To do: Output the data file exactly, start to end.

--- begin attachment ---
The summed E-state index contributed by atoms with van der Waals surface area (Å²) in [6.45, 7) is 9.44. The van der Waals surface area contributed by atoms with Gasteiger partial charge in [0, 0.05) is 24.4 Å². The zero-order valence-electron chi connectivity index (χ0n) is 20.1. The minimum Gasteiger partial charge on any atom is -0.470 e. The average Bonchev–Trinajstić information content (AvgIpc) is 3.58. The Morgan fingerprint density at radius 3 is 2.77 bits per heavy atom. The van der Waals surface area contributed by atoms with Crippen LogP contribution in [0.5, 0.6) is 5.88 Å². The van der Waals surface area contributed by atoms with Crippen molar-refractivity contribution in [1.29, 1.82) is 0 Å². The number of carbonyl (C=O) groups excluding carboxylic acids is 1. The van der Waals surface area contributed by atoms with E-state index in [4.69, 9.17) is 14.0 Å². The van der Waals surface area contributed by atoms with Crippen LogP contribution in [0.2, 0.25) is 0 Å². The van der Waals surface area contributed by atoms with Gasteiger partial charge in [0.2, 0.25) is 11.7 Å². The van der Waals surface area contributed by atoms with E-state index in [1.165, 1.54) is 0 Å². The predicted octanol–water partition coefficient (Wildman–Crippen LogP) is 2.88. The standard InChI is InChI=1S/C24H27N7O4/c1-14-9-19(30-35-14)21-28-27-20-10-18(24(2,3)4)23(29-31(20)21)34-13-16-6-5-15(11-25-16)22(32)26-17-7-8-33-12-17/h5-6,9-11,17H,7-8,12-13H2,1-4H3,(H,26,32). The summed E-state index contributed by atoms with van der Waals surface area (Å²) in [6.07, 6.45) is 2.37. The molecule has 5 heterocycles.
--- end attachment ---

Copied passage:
The summed E-state index contributed by atoms with van der Waals surface area (Å²) in [6.45, 7) is 9.44. The van der Waals surface area contributed by atoms with Gasteiger partial charge in [0, 0.05) is 24.4 Å². The zero-order valence-electron chi connectivity index (χ0n) is 20.1. The minimum Gasteiger partial charge on any atom is -0.470 e. The average Bonchev–Trinajstić information content (AvgIpc) is 3.58. The Morgan fingerprint density at radius 3 is 2.77 bits per heavy atom. The van der Waals surface area contributed by atoms with Crippen LogP contribution in [0.5, 0.6) is 5.88 Å². The van der Waals surface area contributed by atoms with Crippen molar-refractivity contribution in [1.29, 1.82) is 0 Å². The number of carbonyl (C=O) groups excluding carboxylic acids is 1. The van der Waals surface area contributed by atoms with E-state index in [4.69, 9.17) is 14.0 Å². The van der Waals surface area contributed by atoms with Crippen LogP contribution in [0.2, 0.25) is 0 Å². The van der Waals surface area contributed by atoms with Gasteiger partial charge in [0.2, 0.25) is 11.7 Å². The van der Waals surface area contributed by atoms with E-state index in [1.165, 1.54) is 0 Å². The predicted octanol–water partition coefficient (Wildman–Crippen LogP) is 2.88. The standard InChI is InChI=1S/C24H27N7O4/c1-14-9-19(30-35-14)21-28-27-20-10-18(24(2,3)4)23(29-31(20)21)34-13-16-6-5-15(11-25-16)22(32)26-17-7-8-33-12-17/h5-6,9-11,17H,7-8,12-13H2,1-4H3,(H,26,32). The summed E-state index contributed by atoms with van der Waals surface area (Å²) in [6.07, 6.45) is 2.37. The molecule has 5 heterocycles.